WASHINGTON (CNN) - A new national poll suggests that a majority of Americans don't think most members of Congress deserve to be re-elected. But most of the anger appears to be directed at Republicans rather than Democrats, who have controlled both houses of Congress for the past two years.
Fifty-eight percent of registered voters questioned in a CNN/Opinion Research Corp. poll released Wednesday said that most members of Congress do not deserve to be re-elected; 37 percent said most members should be returned to office.
"It's a "throw the bums out" sentiment similar to how the public felt in 1994, when Congress switched to GOP control, and 2006, when Congress switched back to Democratic control," said CNN Polling Director Keating Holland.
But which bums should be thrown out?
Fifty percent of those questioned said most Democratic members of Congress deserve to be re-elected, but that number drops to 36 percent for Republican lawmakers.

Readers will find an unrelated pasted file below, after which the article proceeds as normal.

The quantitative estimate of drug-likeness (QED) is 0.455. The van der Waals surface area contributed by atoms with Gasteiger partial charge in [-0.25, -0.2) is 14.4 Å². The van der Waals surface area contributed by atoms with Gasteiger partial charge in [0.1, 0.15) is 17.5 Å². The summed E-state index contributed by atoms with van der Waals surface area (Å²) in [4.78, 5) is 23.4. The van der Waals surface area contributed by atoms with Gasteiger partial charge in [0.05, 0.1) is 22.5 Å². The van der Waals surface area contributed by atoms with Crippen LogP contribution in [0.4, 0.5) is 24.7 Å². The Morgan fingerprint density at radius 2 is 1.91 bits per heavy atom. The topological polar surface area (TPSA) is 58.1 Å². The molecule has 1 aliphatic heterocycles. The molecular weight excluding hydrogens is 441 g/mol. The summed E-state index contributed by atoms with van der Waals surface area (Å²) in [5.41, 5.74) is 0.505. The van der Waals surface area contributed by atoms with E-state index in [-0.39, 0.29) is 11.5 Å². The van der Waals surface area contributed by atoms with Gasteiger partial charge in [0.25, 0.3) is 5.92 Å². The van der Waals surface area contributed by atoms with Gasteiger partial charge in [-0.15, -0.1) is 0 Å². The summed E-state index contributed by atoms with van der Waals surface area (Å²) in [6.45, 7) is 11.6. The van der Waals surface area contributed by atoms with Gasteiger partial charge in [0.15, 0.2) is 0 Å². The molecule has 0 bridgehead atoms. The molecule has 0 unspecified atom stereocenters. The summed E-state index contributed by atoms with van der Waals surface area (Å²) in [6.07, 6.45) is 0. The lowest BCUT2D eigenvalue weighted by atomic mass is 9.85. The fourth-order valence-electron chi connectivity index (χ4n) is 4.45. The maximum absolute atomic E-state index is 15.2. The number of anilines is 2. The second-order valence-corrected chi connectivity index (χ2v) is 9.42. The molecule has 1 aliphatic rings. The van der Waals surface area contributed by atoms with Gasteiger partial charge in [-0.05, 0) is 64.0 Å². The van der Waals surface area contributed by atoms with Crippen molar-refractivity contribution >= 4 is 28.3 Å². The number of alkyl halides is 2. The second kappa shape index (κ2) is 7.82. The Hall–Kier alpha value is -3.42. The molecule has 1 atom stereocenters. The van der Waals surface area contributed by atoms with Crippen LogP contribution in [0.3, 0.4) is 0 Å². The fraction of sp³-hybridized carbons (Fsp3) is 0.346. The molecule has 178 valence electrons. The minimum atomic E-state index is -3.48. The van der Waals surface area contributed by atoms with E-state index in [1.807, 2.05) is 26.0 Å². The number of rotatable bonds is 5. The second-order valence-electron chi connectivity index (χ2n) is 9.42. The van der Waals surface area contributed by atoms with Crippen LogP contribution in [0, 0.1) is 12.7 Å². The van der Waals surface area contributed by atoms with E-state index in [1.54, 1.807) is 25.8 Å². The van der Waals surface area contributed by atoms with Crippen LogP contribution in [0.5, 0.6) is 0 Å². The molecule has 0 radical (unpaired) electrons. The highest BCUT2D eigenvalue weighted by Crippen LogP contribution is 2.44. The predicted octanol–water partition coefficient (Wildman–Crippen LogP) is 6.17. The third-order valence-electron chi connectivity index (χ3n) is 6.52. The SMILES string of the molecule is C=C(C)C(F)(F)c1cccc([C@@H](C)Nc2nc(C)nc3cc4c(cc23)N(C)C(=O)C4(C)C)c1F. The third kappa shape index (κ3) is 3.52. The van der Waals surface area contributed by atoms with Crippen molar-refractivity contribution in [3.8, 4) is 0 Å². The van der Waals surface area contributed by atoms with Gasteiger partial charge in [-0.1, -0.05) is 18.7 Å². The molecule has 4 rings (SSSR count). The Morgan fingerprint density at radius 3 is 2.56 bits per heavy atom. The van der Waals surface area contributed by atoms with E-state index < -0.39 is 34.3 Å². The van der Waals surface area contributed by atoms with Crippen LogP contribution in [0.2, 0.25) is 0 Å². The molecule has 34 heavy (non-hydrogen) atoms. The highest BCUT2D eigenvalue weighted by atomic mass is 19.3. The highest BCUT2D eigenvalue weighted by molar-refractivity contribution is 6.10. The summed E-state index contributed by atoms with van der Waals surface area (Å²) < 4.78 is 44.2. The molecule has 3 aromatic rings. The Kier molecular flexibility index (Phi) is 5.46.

"This is just not shaping up to be a good year for Republican candidates," Holland said. "It's possible that voters are so angry at George W. Bush that they are thinking about voting against anyone whose name is followed by an 'R' in parentheses."
But while many voters are ready to "throw the bums out," that doesn't mean they think their own member of Congress is a bum. Fifty-five percent of those questioned said their member of Congress deserves re-election; 38 percent said no.
"Americans tend to dislike large groups, such as all bankers or all lawyers, but they also tend to like their own banker or their own lawyer - or their own member of Congress," Holland said. "It's a phenomenon that pollster David Moore calls the 'BIMBY effect' - Americans tend to believe that things are 'better in my back yard.' The BIMBY effect has helped incumbents get re-elected to Congress for years, and 2008 looks like it will follow the same pattern."
Democrats currently control 235 seats in the House of Representatives. Republicans control 199. One seat is vacant.
The CNN/Opinion Research Corp. Poll was conducted October 17-19, with 1,058 adults questioned by telephone. Because each question was asked of only half the respondents, the survey's sampling error is plus or minus 4.5 percentage points.